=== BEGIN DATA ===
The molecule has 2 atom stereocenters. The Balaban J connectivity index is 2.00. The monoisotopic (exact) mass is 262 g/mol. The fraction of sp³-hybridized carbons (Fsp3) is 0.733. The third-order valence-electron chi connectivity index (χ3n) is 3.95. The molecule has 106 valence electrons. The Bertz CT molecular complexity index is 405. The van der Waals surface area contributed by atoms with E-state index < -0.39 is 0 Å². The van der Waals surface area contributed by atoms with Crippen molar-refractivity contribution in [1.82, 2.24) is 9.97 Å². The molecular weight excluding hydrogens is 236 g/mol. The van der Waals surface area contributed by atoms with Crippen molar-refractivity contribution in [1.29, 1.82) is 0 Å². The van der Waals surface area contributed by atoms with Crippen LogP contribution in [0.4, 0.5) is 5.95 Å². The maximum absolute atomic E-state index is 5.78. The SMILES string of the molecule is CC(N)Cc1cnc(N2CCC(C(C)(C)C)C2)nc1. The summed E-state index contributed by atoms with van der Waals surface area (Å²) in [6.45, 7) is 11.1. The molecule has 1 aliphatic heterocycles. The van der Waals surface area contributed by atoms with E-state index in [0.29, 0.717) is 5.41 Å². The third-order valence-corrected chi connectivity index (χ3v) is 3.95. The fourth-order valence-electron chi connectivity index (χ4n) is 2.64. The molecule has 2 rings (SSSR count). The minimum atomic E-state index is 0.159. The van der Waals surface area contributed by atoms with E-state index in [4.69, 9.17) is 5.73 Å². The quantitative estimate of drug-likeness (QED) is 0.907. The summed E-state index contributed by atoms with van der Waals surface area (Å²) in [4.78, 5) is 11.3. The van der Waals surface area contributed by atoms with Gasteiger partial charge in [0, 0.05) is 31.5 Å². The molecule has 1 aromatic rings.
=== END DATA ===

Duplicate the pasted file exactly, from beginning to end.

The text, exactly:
The molecule has 2 atom stereocenters. The Balaban J connectivity index is 2.00. The monoisotopic (exact) mass is 262 g/mol. The fraction of sp³-hybridized carbons (Fsp3) is 0.733. The third-order valence-electron chi connectivity index (χ3n) is 3.95. The molecule has 106 valence electrons. The Bertz CT molecular complexity index is 405. The van der Waals surface area contributed by atoms with E-state index < -0.39 is 0 Å². The van der Waals surface area contributed by atoms with Crippen molar-refractivity contribution in [1.82, 2.24) is 9.97 Å². The molecular weight excluding hydrogens is 236 g/mol. The van der Waals surface area contributed by atoms with Crippen molar-refractivity contribution in [1.29, 1.82) is 0 Å². The van der Waals surface area contributed by atoms with Crippen LogP contribution in [0.4, 0.5) is 5.95 Å². The maximum absolute atomic E-state index is 5.78. The SMILES string of the molecule is CC(N)Cc1cnc(N2CCC(C(C)(C)C)C2)nc1. The summed E-state index contributed by atoms with van der Waals surface area (Å²) in [6.45, 7) is 11.1. The molecule has 1 aliphatic heterocycles. The van der Waals surface area contributed by atoms with E-state index in [0.29, 0.717) is 5.41 Å². The third-order valence-corrected chi connectivity index (χ3v) is 3.95. The fourth-order valence-electron chi connectivity index (χ4n) is 2.64. The molecule has 2 rings (SSSR count). The minimum atomic E-state index is 0.159. The van der Waals surface area contributed by atoms with E-state index in [4.69, 9.17) is 5.73 Å². The quantitative estimate of drug-likeness (QED) is 0.907. The summed E-state index contributed by atoms with van der Waals surface area (Å²) in [4.78, 5) is 11.3. The van der Waals surface area contributed by atoms with Gasteiger partial charge in [0, 0.05) is 31.5 Å². The molecule has 1 aromatic rings.